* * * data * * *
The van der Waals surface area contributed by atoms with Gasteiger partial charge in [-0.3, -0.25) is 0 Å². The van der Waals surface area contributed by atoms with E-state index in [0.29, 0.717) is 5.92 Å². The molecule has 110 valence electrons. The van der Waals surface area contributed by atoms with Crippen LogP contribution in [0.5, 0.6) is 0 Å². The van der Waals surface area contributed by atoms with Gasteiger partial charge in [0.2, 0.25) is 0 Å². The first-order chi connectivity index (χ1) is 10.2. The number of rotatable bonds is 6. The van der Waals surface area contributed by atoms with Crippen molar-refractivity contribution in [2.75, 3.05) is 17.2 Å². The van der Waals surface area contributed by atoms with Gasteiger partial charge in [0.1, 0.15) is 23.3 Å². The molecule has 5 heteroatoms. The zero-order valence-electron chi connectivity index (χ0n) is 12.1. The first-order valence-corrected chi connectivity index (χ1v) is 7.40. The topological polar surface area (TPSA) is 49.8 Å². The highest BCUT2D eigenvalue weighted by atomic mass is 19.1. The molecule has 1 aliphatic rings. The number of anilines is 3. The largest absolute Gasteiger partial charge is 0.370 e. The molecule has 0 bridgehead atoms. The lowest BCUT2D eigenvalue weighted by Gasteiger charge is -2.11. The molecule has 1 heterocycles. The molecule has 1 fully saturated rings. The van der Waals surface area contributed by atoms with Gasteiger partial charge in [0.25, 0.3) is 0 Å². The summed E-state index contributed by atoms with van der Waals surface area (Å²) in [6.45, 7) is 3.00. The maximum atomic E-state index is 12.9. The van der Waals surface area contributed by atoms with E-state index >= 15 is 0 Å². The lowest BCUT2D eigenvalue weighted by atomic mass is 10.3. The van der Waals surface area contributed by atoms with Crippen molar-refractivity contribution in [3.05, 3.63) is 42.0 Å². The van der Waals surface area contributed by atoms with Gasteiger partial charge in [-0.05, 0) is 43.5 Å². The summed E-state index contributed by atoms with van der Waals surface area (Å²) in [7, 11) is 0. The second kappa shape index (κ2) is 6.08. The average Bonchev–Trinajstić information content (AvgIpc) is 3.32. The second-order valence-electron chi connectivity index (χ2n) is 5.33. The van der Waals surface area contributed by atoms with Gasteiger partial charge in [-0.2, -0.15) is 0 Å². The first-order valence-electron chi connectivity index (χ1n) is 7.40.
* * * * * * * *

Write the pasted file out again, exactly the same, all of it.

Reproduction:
The van der Waals surface area contributed by atoms with Gasteiger partial charge in [-0.3, -0.25) is 0 Å². The van der Waals surface area contributed by atoms with E-state index in [0.29, 0.717) is 5.92 Å². The molecule has 110 valence electrons. The van der Waals surface area contributed by atoms with Crippen LogP contribution in [0.5, 0.6) is 0 Å². The van der Waals surface area contributed by atoms with Gasteiger partial charge in [0.2, 0.25) is 0 Å². The first-order chi connectivity index (χ1) is 10.2. The number of rotatable bonds is 6. The van der Waals surface area contributed by atoms with Crippen molar-refractivity contribution in [2.75, 3.05) is 17.2 Å². The van der Waals surface area contributed by atoms with Gasteiger partial charge in [0.1, 0.15) is 23.3 Å². The molecule has 5 heteroatoms. The zero-order valence-electron chi connectivity index (χ0n) is 12.1. The first-order valence-corrected chi connectivity index (χ1v) is 7.40. The topological polar surface area (TPSA) is 49.8 Å². The highest BCUT2D eigenvalue weighted by atomic mass is 19.1. The molecule has 1 aliphatic rings. The number of anilines is 3. The largest absolute Gasteiger partial charge is 0.370 e. The molecule has 0 bridgehead atoms. The lowest BCUT2D eigenvalue weighted by Gasteiger charge is -2.11. The molecule has 1 heterocycles. The molecule has 1 fully saturated rings. The van der Waals surface area contributed by atoms with Gasteiger partial charge in [0.25, 0.3) is 0 Å². The summed E-state index contributed by atoms with van der Waals surface area (Å²) in [6.45, 7) is 3.00. The maximum atomic E-state index is 12.9. The van der Waals surface area contributed by atoms with E-state index >= 15 is 0 Å². The lowest BCUT2D eigenvalue weighted by atomic mass is 10.3. The van der Waals surface area contributed by atoms with Crippen molar-refractivity contribution in [3.05, 3.63) is 42.0 Å². The van der Waals surface area contributed by atoms with Gasteiger partial charge in [-0.05, 0) is 43.5 Å². The summed E-state index contributed by atoms with van der Waals surface area (Å²) in [7, 11) is 0. The second kappa shape index (κ2) is 6.08. The average Bonchev–Trinajstić information content (AvgIpc) is 3.32. The second-order valence-electron chi connectivity index (χ2n) is 5.33. The van der Waals surface area contributed by atoms with Gasteiger partial charge in [-0.2, -0.15) is 0 Å². The first-order valence-electron chi connectivity index (χ1n) is 7.40.